This morning I listened to the fascinating address given by Ben Myers to the 29th Synod of the Queensland Uniting Church. You can find the audio here (it’s the link to the Norman and Mary Millar lecture).
Myers began by considering the cosmic significance of Christ’s resurrection. Then he moved — via Bonhoeffer — to describe the church’s mission in aesthetic (rather than political) terms.
His thought travelled in a similar orbit to Scot McKnight’s recent formulation:
The church is a movie trailer for the kingdom of God. The church is to be a “thin place” where God is breaking through. That is, God’s mission is to make the church a thin place, a movie trailer, of what God is doing in this world.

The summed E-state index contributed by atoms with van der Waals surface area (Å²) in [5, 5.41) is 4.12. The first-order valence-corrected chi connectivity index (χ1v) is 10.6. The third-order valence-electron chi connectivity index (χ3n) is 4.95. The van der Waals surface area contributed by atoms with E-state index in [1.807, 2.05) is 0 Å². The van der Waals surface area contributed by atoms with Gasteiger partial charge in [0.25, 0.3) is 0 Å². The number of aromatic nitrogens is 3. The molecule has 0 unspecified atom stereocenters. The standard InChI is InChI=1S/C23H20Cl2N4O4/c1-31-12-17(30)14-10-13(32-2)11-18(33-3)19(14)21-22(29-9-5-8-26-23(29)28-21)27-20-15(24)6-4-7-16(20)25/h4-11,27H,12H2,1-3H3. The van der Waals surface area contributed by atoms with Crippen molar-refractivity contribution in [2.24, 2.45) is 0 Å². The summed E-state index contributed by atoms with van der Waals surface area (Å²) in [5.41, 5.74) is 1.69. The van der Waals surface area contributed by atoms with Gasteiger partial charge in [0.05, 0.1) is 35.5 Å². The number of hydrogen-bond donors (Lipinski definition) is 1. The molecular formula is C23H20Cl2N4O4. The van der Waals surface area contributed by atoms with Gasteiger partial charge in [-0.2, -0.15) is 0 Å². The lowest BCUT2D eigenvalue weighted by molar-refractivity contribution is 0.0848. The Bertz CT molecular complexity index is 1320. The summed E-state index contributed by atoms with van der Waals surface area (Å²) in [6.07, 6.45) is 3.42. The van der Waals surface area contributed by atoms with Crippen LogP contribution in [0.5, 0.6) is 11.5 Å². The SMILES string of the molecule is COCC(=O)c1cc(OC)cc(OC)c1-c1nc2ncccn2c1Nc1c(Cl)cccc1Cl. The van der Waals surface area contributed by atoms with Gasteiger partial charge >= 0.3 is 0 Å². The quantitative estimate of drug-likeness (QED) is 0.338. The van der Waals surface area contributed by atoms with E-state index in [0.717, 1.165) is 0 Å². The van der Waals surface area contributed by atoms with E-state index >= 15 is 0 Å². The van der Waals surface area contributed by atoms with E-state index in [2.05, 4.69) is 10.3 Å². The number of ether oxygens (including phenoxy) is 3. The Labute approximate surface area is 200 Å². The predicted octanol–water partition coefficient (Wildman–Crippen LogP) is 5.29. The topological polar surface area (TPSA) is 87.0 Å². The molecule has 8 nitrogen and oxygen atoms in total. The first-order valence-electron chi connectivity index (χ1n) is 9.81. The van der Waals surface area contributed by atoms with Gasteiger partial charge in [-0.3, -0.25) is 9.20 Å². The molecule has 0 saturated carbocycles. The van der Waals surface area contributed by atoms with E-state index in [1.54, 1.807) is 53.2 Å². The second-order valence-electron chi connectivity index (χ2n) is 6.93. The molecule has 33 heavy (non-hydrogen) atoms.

I found it quite compelling. Although, I’d love to hear more about working out the details in practice.
At one point, Myers memorably spoke of the church’s task as “ambushing our world with transfiguration”.
And that made me think of South Park.
Apparently, there’s a new documentary about the process of making the irreverent cartoon.
It’s called 6 Days to Air — and that pretty much sums up how South Park manages to stay up to date with current events. The ‘thrown-together’-ness of South Park is its genius.
A carefully planned and deliberate approach to mission definitely has its place. It can keep us faithful and stop us being merely reactive. But it can also make us sluggish.
So while it’s not always ‘transfiguration’ the makers of South Park ambush us with from week to week, I suspect we could learn a things or two from them about the advantages of a more ‘thrown-together’ strategy.